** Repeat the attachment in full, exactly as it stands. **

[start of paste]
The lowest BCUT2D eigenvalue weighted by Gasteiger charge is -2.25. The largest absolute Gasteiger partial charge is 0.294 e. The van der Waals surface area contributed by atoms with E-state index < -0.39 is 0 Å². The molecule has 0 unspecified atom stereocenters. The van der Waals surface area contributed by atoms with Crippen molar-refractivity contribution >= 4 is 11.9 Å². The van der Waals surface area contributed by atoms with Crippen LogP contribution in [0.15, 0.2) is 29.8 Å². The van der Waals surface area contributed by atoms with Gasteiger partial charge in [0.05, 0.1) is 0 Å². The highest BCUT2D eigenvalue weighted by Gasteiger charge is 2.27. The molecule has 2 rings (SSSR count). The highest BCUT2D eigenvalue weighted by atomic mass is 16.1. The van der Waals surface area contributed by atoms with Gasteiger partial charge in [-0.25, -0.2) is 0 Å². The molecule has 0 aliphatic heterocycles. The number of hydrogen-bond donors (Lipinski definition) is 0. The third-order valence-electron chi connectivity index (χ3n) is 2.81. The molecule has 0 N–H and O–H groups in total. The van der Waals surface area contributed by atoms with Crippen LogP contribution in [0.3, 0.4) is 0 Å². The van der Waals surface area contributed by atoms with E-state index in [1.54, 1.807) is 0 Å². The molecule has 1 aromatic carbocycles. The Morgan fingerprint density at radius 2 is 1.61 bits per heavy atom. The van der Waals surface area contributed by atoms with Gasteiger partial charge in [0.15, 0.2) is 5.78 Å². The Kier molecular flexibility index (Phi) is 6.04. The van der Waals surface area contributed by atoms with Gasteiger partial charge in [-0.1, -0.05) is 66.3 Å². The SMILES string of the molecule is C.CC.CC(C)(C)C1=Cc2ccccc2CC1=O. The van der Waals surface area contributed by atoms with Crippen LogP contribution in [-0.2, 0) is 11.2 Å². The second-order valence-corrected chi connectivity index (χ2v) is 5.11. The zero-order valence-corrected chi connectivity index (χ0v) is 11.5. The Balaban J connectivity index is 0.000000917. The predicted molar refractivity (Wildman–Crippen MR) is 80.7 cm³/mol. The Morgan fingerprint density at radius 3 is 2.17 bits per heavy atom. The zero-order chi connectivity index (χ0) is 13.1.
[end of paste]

The lowest BCUT2D eigenvalue weighted by Gasteiger charge is -2.25. The largest absolute Gasteiger partial charge is 0.294 e. The van der Waals surface area contributed by atoms with E-state index < -0.39 is 0 Å². The molecule has 0 unspecified atom stereocenters. The van der Waals surface area contributed by atoms with Crippen molar-refractivity contribution >= 4 is 11.9 Å². The van der Waals surface area contributed by atoms with Crippen LogP contribution in [0.15, 0.2) is 29.8 Å². The van der Waals surface area contributed by atoms with Gasteiger partial charge in [0.05, 0.1) is 0 Å². The highest BCUT2D eigenvalue weighted by Gasteiger charge is 2.27. The molecule has 2 rings (SSSR count). The highest BCUT2D eigenvalue weighted by atomic mass is 16.1. The van der Waals surface area contributed by atoms with Gasteiger partial charge in [-0.25, -0.2) is 0 Å². The molecule has 0 aliphatic heterocycles. The number of hydrogen-bond donors (Lipinski definition) is 0. The third-order valence-electron chi connectivity index (χ3n) is 2.81. The molecule has 0 N–H and O–H groups in total. The van der Waals surface area contributed by atoms with Crippen LogP contribution in [0.3, 0.4) is 0 Å². The van der Waals surface area contributed by atoms with E-state index in [1.54, 1.807) is 0 Å². The molecule has 1 aromatic carbocycles. The Morgan fingerprint density at radius 2 is 1.61 bits per heavy atom. The van der Waals surface area contributed by atoms with Gasteiger partial charge in [0.15, 0.2) is 5.78 Å². The Kier molecular flexibility index (Phi) is 6.04. The van der Waals surface area contributed by atoms with Gasteiger partial charge in [-0.1, -0.05) is 66.3 Å². The SMILES string of the molecule is C.CC.CC(C)(C)C1=Cc2ccccc2CC1=O. The van der Waals surface area contributed by atoms with Crippen LogP contribution in [-0.2, 0) is 11.2 Å². The second-order valence-corrected chi connectivity index (χ2v) is 5.11. The zero-order valence-corrected chi connectivity index (χ0v) is 11.5. The Balaban J connectivity index is 0.000000917. The predicted molar refractivity (Wildman–Crippen MR) is 80.7 cm³/mol. The Morgan fingerprint density at radius 3 is 2.17 bits per heavy atom. The zero-order chi connectivity index (χ0) is 13.1.